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A tale of one city (but two airports)

by Mark Schreiber

For the last three decades, air travelers on the Tokyo-Taipei route have utilized Narita International Airport and Taiwan Taoyuan International Airport.

But with restoration from last month of international flights between Tokyo’s Haneda Airport and Taipei’s dilapidated Songshan Airport, round-trip travelers will shave four to six hours off their travel time — time that mostly would have been spent traveling from the city centers to the respective airports.

There are shades of deja vu: That the restoration of an air route that had existed well before the jet era can be heralded as “progress” seems to be a symptom of our topsy-turvy times.

But as evidence of the adage that gain can seldom be realized without pain, Aera (Nov. 15) reported that seven female Taiwanese cabin attendants and several dozen of their supporters disrupted the Oct. 31 inauguration ceremony at Songshan Airport to fete the new service with a noisy protest demonstration over the attendants’ dismissal by JAL.

Certainly 2010 will be remembered as an annus horribilus for JAL, which underwent a court-administered bankruptcy back in January. For the past 12 months, the media has regularly reported on the national flag carrier’s efforts at restructuring, and the airline is still struggling with its unions as it attempts such cost-cutting measures as reducing its fleet, dropping domestic and international routes, selling off subsidiaries, and cutting its work force through voluntary early retirement and, that failing, mandatory dismissals.

The reopening of Haneda airport to international operations may even have a favorable effect on JAL’s bottom line, particularly since business travelers may be willing to pay a premium to use Haneda. In any event, its new runway considerably boosts annual capacity from 300,000 takeoffs and landings to 410,000 — roughly equivalent to 150 more flights per day. And by 2013, the annual figure will be further increased to nearly 450,000, of which one flight in five will be to or from overseas.

Efforts by the “Yokoso! Japan” campaign to attract more foreign visitors aside, the overwhelming number of travelers using Haneda airport will, needless to say, be Japanese. As market-watchers have pointed out, being able to fly overseas from Haneda will greatly simplify access for domestic travelers, who, due to the dearth of connecting domestic flights from Narita, have up to now have been obliged to route their journeys through central Tokyo. (Although it can’t really be said that such inconveniences deterred many Japanese from going abroad.)

In the short run, however, growth in Haneda’s international passengers will be incremental, and the lucky international carriers with the new slots will have little flexibility to respond to changes in demand.

Tickets for flights out of Haneda are also more expensive, ranging from around ¥10,000 higher to destinations in Southeast Asia and Hawaii to ¥12,000 to Los Angeles. Nevertheless, demand for Haneda departures has been high from the get-go. Nikkei Trendy (December) quotes the manager of an online ticket sales service as saying that Haneda departures already account for “over 30 percent” of his total ticket sales.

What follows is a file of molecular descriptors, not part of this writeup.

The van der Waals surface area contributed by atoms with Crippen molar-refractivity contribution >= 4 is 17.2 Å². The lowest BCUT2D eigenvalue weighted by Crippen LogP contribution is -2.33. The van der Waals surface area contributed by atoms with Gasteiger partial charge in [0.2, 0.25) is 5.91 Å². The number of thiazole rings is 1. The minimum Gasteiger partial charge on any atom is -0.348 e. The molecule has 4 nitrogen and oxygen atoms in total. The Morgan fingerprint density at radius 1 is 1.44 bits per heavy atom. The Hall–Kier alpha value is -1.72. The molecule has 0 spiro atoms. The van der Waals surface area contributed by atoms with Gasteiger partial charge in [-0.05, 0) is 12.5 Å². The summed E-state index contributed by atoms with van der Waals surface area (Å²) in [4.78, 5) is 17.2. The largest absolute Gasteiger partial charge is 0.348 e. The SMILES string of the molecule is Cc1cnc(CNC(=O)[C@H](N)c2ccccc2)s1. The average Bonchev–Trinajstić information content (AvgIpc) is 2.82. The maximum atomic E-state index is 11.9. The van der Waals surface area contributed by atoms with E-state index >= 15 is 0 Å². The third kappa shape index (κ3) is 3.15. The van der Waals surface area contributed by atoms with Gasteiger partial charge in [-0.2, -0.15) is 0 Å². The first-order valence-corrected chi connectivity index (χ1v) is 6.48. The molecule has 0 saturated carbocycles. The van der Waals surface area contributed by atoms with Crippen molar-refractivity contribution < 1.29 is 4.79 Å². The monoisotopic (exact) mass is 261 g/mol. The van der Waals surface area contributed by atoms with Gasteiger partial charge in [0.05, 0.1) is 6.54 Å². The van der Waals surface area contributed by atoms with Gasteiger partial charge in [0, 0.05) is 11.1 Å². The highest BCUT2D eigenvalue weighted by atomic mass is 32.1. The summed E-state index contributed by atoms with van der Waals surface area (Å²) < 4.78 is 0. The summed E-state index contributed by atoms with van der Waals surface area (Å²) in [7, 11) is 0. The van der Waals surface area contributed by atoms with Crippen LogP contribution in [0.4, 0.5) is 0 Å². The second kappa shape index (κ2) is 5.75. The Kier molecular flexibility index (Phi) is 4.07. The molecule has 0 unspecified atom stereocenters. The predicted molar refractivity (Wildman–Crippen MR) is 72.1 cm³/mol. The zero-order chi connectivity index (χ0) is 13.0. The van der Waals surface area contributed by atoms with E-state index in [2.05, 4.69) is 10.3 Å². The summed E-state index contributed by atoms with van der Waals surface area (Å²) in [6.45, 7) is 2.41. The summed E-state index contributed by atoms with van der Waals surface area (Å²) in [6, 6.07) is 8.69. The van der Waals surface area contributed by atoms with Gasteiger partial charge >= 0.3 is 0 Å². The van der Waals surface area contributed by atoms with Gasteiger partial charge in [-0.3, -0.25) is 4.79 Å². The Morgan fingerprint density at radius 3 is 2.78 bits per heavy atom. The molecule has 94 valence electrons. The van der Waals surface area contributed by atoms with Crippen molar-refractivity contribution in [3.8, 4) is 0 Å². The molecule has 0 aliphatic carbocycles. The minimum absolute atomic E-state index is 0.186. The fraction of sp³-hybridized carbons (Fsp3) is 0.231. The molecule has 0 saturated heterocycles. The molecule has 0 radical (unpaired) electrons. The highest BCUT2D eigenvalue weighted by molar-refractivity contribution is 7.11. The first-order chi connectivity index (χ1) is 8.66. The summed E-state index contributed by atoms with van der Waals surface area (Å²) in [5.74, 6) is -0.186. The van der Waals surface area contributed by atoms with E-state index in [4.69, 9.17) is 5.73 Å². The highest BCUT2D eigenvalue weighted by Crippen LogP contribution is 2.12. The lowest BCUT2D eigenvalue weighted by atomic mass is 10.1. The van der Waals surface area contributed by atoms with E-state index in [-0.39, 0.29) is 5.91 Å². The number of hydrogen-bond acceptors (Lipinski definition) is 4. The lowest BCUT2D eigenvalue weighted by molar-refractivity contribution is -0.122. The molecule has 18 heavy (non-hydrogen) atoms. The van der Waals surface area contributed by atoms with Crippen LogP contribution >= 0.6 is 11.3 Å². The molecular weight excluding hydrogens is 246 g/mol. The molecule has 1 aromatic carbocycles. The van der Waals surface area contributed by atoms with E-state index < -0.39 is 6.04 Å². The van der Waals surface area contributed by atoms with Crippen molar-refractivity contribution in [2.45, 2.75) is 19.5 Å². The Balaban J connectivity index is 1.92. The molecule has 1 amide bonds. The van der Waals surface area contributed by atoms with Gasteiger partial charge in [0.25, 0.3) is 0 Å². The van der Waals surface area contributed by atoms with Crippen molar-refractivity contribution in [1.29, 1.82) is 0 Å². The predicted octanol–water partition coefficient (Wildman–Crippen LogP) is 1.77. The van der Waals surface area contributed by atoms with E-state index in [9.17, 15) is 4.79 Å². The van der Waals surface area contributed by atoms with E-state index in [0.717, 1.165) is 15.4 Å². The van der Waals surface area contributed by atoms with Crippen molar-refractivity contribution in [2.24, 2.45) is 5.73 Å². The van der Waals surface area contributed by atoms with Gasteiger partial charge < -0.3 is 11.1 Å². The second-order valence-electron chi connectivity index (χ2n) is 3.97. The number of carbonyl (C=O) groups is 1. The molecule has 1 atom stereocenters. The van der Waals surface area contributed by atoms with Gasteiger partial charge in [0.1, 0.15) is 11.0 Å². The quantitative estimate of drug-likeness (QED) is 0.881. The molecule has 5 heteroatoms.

While a good deal of initial media coverage has focused on Haneda’s gleaming new international terminal and its snazzy restaurants and shops — as well as improved access from a relocated Tokyo Monorail station — evening tabloid Nikkan Gendai (Nov. 3) gave a less rosy assessment, echoing users’ complaints of hourlong waits to get into the more popular restaurants and grumbles over a shortage of space for people to sit down and rest.

Although only peripherally related to Haneda, another new development from this year is the “open skies” agreement between the U.S. and Japanese governments to move ahead with industry deregulation, giving carriers much more leeway to open routes and add passenger and cargo flights. In theory, this will encourage competition, benefiting passengers through lower fares and more flights.

Unfortunately, concerns prevail that Japan’s carriers will not fare well in a market driven by genuine competition, especially in their currently weakened financial state and the deflationary economy.

And even with Haneda’s reopening to international travel, Tokyo’s two airports are unable to meet demand. In the meantime, many of Japan’s regional airports look like ghost towns.

In business magazine Zaikai (Nov. 16), Jiro Hanyu, chairman of the Sasagawa Peace Foundation and a former bureaucrat at the Ministry of Land, Infrastructure, Transport and Tourism, describes the current airport situation in the capital region as analogous to “trying to pour a 100 liters of water into a 50-liter container.” As things stand now, even two airports do not fully meet the annual demand of 30 million international travelers.

To relieve the bottleneck, Hanyu calls for further expansion of the number of runways at Haneda, even if it exacerbates congestion over Tokyo Bay and noise over central parts of the city.

“If the internationalization of Haneda is to become more than a mere flash in the pan,” says Hanyu, “it will be essential to adopt an aviation administration policy with eyes on the world.”